There’s a dynamism to making multiplayer games – it’s the always-on, service aspect to things – that means what you’re told it will be, what you’re shown, or like now what’s rumoured to be will always change. Not always for the better, true, but Bethesda has the chops – the recent, demonstrable experience – to listen to the right feedback and implement the right changes.

fallout 4 hockey stick bashing

I’m not 100% sure Fallout 76 will be a great game when it launches. There are too many things up in the air right now – not least of which the fact we, at the time of writing, literally don’t know anything about it for certain beyond that it exists and it has a name.

But with time, effort, and continued development and updates, there’s every chance Fallout 76 could end up being a genuinely great entry to a series I have adored for longer than most of the people stealing my clothes on PUBG have been alive.

Adapt to survive

There’s an argument to be had that this isn’t a fit for the Fallout series in that it’s deviating from the common thread – a single-player RPG telling an epic story of war, conspiracy, and horny robots. But it’s worth throwing this thought-nugget out there: Fallout has been experimenting with its form and indulging in spin-offs ever since it was just a few years old.

Fallout Tactics added multiplayer in 2001, and even though it was largely forgettable – some might say rubbish (I was the one who said that) – it shows there’s precedent for tinkering with the format a bit. Ditto Fallout: Brotherhood of Steel, which attempted to console-ify the old school Fallout format in the way that, really, only Baldur’s Gate ever managed successfully via Dark Alliance.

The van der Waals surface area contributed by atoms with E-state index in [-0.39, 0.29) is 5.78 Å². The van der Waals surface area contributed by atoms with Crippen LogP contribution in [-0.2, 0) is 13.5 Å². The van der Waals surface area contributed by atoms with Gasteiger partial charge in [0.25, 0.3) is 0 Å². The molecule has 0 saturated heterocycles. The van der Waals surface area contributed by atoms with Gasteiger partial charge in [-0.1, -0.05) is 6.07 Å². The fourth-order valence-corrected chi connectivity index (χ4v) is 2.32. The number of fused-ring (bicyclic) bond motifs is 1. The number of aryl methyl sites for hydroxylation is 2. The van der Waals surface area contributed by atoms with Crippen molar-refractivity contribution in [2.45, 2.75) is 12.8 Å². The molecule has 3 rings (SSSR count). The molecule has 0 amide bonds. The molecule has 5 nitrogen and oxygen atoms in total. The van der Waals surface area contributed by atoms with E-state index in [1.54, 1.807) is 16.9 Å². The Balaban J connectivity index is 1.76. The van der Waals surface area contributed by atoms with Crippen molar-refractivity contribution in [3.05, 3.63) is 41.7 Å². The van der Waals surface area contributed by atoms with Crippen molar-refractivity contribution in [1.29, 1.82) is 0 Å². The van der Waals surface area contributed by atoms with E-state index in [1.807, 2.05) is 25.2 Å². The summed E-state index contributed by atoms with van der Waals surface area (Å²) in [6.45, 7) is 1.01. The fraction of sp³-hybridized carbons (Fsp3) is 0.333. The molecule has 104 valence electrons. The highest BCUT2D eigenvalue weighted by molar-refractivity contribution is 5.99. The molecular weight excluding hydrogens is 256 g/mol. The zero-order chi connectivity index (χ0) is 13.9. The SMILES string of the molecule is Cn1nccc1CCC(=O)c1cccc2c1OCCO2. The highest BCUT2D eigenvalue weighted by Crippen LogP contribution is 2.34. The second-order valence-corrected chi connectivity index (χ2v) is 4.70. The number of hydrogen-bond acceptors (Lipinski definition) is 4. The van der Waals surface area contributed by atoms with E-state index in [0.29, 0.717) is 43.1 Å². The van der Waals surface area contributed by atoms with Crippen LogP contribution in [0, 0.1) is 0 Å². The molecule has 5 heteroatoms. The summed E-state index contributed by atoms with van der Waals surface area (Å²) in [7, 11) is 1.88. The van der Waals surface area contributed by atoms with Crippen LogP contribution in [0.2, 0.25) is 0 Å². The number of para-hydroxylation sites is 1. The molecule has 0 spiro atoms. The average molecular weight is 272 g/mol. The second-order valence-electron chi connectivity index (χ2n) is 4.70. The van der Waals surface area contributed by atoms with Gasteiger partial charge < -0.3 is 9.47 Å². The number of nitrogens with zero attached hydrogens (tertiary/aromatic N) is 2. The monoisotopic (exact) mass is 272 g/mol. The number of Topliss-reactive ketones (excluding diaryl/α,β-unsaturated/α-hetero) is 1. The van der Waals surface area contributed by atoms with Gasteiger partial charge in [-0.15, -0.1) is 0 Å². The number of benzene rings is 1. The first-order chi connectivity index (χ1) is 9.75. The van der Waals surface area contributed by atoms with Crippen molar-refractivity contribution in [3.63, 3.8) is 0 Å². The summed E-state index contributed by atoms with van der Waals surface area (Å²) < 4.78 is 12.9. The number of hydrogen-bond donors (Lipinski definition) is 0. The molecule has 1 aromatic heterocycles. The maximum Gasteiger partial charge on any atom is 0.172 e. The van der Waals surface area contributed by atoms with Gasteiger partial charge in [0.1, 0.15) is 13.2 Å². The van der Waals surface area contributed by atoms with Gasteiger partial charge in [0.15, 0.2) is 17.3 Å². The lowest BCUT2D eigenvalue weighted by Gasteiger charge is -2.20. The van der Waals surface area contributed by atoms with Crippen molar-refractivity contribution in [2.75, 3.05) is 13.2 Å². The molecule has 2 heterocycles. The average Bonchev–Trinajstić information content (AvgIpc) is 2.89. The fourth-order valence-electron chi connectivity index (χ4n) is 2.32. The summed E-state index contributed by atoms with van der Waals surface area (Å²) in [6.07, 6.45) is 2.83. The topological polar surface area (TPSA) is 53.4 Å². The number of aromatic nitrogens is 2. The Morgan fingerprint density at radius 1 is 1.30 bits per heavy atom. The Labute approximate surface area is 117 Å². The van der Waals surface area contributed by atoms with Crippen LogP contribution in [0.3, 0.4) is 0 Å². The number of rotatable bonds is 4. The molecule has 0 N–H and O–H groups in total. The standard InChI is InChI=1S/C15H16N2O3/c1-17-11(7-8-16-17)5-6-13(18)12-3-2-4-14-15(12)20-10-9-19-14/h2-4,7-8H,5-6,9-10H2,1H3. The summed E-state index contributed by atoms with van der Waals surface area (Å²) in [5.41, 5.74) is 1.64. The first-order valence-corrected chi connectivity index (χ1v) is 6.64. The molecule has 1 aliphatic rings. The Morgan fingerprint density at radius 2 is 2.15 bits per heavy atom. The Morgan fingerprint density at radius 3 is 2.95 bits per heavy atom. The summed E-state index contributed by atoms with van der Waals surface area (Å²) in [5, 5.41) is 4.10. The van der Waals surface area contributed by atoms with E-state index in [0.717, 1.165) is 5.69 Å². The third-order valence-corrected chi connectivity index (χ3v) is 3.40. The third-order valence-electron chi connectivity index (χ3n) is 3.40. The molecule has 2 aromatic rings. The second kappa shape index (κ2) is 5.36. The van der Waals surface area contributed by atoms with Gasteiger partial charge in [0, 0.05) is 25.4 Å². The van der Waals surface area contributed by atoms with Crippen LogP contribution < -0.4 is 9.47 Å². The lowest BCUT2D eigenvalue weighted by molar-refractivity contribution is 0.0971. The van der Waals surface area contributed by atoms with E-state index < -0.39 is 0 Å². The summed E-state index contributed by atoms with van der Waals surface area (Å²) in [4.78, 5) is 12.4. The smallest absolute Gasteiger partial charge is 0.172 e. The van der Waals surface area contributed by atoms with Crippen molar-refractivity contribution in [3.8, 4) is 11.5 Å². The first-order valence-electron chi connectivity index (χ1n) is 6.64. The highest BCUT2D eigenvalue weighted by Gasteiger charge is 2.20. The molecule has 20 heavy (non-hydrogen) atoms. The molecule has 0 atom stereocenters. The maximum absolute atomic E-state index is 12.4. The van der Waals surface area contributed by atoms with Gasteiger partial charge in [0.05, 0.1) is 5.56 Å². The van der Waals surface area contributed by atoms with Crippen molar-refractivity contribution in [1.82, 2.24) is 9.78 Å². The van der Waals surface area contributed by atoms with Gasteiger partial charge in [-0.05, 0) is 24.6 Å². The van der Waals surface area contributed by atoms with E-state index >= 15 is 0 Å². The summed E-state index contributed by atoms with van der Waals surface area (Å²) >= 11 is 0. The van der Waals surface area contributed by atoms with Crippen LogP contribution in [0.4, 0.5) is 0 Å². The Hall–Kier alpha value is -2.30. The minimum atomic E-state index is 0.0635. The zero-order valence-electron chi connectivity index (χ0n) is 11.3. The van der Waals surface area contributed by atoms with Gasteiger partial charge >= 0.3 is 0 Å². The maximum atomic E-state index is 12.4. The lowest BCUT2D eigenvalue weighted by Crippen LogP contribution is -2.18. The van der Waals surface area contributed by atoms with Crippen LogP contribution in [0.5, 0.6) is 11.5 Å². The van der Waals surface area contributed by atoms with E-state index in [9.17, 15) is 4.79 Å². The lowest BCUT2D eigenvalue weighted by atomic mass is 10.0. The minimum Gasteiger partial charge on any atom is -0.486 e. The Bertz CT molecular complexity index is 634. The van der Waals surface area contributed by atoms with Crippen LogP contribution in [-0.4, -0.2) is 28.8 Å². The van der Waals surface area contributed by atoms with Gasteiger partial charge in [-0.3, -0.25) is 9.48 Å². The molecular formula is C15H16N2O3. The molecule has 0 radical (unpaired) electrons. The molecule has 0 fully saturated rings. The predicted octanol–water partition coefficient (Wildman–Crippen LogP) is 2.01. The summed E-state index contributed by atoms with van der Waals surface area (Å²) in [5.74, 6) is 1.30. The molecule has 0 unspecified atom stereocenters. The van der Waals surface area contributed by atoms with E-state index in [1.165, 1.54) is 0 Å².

This experimentation has even reared its head in the Bethesda era of Fallout, with the smartphone release of Fallout Shelter – eventually making its way to PC and Xbox One – showing the studio isn’t one to bury its head in the sand and ignore what’s going on in the wider world of gaming. I mean, you could even make the argument for Fallout VR as something of a flight of fancy for Bethesda; a furtive tinkling of the post-apocalyptic ivories to see what doleful melody might make itself heard.

The War Tags mod in Fallout 4

What I’m saying is: this isn’t out of character, not for the Fallout series, and not for Bethesda as a studio. Yes, from the sounds of things it’s leaping in to an existing genre and going from there rather that creating something completely new, but… is that really an issue? The original Fallout wasn’t the first CRPG – in fact it was initially being developed as a sequel to another game, Wasteland. And Fallout 3 wasn’t exactly the first FPS/RPG hybrid either.

Avoiding the fan Fallout

Nothing the Fallout series has ever done – at least from a broad perspective – has ever been specifically new. What Fallout has always managed to do, though, is be very good at things… at least in the Bethesda era anyway.

There will be another pureFallout game at some point, but as a bit of a diversion I think a Fallout survival game has a lot of potential.

It might not be specifically what most fans wanted (New Vegas 2 or a new CRPG-style game or just anything from Obsidian pls), but it sounds like a setting that makes sense, a game that makes sense, and an experiment that makes sense.

And isn’t it nice when things just make sense?

Now, let’s just hope Fallout 76 doesn’t just have players standing in the nude and hitting a tree for 35 minutes in order to gather wood.

Ian Dransfield
Writer and videoman with a fancy for the retro... but also the new. So everything, really.